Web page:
• Developed countries pressed for stronger language on mitigation in the COP cover decision (the Glasgow Climate Pact), on the ground that the 2020s are the “critical decade,” and they succeeded in including language that: strengthens the regime’s de facto temperature goal from “well-below 2°C” to 1.5° C; requests states to revisit and strengthen their NDCs if they are not already aligned with the Paris Agreement’s temperature goal; calls on states to accelerate efforts towards “the phasedown of unabated coal power” and the “phase-out of inefficient fossil fuel subsidies” (Decision 1/CMA.3, paras. 21, 22, 29, 36).
  • African states pressed to elaborate the Paris Agreement’s “global goal on adaptation” (Paris Agreement, art. 7.1).
  • And small island states pressed to establish a financing facility for loss and damage.

COP27 was no different.  Small island states – impatient with the two-year Glasgow Dialogue on finance for loss and damage – had already signaled back in June that they would seek a decision at COP27 to establish a loss and damage fund now, rather than wait until next year.  So extremely contentious negotiations were anticipated.  What was a surprise, for most observers, was that the negotiations were successful in reaching agreement to establish a fund, handing small island states a significant victory.

Loss and damage

Together with mitigation and adaptation, “loss and damage” is one of a trilogy of climate change policies.  Mitigation is the preferred option: it seeks to avert loss and damage by reducing net emissions and thereby limiting climate change. Adaptation seeks to minimize the damage caused by whatever climate change cannot be mitigated and is generally seen as the next best option. Finally, “loss and damage” refers to the damages caused by climate change that mitigation and adaptation fail to prevent.  It can be caused either by extreme weather events such as hurricanes and droughts or by slow onset events such as sea-level rise.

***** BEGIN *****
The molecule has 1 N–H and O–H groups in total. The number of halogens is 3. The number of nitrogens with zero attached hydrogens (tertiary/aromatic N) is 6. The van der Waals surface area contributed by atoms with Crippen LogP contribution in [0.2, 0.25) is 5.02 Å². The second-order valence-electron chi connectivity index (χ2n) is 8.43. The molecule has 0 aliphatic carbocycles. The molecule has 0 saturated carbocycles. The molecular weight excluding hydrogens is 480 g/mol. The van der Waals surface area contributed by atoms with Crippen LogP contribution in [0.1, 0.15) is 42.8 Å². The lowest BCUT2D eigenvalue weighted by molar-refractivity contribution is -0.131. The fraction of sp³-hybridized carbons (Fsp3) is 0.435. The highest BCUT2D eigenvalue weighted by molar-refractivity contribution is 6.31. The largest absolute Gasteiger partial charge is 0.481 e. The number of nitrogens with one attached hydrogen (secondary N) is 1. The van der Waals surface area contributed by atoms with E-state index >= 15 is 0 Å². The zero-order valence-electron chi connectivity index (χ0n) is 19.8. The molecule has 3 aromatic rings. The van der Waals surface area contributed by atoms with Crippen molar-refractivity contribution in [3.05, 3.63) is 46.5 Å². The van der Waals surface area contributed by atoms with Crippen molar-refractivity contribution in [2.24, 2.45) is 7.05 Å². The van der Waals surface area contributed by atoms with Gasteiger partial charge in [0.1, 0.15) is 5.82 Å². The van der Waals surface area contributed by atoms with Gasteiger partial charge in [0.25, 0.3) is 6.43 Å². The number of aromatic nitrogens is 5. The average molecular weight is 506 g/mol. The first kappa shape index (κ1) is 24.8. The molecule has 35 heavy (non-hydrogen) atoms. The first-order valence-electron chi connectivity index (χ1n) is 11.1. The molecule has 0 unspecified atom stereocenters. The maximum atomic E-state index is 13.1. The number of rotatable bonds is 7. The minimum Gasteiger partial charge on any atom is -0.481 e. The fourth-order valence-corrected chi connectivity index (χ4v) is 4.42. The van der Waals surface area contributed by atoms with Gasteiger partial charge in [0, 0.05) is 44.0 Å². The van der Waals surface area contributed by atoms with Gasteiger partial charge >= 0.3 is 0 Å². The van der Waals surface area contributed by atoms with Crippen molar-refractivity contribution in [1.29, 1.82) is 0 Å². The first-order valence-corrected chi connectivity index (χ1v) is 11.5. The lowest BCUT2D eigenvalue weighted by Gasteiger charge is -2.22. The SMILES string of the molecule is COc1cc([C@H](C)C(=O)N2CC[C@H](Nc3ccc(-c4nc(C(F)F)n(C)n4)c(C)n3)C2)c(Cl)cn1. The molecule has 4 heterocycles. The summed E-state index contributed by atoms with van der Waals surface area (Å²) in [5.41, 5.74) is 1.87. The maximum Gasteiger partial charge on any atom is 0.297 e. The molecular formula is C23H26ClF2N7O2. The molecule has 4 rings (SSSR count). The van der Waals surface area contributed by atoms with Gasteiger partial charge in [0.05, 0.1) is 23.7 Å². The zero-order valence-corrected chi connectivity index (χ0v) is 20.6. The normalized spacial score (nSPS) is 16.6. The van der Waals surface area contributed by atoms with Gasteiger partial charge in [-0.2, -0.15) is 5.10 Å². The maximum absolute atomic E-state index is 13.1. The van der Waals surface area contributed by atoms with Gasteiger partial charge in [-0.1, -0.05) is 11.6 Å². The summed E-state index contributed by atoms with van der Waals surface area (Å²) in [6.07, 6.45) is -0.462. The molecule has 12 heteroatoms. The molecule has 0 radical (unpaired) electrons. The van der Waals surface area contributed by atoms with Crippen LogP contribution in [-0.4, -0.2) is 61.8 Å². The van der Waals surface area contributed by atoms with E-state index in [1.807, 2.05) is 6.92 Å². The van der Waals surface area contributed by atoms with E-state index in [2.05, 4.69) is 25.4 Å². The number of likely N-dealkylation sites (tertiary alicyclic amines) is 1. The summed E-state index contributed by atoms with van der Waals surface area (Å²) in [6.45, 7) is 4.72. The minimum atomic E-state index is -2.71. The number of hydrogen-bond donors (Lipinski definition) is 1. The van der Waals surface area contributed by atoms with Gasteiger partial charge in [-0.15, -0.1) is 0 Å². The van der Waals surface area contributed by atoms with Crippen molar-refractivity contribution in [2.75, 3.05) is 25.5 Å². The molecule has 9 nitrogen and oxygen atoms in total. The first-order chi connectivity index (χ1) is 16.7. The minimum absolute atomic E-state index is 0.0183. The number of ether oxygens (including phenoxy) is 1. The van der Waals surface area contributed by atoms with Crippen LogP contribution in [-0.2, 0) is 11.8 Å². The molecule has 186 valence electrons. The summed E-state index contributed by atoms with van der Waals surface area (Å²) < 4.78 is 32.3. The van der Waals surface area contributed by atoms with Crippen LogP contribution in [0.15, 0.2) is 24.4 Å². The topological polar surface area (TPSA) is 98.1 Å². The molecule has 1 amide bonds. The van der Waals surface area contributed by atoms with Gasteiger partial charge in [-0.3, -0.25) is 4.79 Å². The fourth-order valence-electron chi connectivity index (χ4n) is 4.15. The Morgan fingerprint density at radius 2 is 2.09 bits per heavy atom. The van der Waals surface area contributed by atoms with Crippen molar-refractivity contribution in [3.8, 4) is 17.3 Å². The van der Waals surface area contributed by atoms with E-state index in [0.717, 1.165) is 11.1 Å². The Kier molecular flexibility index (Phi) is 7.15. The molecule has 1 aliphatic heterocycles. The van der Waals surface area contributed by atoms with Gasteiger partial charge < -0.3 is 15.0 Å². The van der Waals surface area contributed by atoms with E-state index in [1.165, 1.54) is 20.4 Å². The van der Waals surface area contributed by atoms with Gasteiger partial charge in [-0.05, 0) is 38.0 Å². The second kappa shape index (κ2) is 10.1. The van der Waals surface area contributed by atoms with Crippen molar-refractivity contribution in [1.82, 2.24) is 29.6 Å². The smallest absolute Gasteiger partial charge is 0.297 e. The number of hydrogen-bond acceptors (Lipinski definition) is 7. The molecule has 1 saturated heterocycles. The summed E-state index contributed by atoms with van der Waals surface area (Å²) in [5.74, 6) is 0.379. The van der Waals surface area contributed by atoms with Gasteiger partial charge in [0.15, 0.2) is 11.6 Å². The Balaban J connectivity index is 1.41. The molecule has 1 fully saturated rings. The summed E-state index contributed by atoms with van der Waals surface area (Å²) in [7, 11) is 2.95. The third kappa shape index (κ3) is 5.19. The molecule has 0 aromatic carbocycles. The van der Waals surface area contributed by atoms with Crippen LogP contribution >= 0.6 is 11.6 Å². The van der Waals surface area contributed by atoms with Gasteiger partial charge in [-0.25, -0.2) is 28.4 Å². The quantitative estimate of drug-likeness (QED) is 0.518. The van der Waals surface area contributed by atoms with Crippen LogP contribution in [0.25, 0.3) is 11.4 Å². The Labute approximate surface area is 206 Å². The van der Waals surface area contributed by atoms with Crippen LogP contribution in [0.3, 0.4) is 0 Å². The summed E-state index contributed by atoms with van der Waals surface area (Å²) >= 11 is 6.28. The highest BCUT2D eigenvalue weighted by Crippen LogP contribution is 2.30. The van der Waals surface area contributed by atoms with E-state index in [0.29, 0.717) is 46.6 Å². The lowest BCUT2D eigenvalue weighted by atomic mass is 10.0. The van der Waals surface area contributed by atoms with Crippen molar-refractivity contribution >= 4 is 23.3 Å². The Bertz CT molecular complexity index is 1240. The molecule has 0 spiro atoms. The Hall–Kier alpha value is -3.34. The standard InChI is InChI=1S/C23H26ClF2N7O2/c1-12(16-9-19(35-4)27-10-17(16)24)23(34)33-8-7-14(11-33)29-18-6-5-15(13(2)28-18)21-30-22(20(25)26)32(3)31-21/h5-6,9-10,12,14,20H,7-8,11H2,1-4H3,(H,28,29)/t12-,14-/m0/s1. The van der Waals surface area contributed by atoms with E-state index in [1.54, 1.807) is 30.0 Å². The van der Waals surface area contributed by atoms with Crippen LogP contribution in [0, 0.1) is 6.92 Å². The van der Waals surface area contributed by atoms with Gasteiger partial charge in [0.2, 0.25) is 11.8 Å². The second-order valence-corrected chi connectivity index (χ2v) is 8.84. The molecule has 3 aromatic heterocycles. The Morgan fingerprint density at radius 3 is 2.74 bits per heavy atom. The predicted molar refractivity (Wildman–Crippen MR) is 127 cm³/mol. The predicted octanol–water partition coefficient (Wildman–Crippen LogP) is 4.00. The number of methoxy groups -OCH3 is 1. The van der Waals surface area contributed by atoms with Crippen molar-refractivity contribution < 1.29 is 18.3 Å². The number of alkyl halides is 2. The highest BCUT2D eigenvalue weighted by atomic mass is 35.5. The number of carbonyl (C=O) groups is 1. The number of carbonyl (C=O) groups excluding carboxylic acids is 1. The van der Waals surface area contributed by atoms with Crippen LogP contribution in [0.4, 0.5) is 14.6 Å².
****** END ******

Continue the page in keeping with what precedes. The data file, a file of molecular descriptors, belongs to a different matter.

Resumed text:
The treatment of “loss and damage” as an issue in the UN climate change regime has itself been a “slow onset” event, like a rising tide.  It has been present in the climate change negotiations from the outset, but for many years, vulnerable states made little progress in advancing it.  Significantly, neither the UNFCCC nor the Kyoto Protocol explicitly mention it.  The phrase “loss and damage” was first included in a UNFCCC document in the 2007 Bali Action Plan, albeit in the context of a paragraph on adaptation, rather than as a separate category of climate action (Decision 1/CP.13, para. 1(c)(iii). Since then, it has worked its way into the regime only very slowly, through a series of small steps: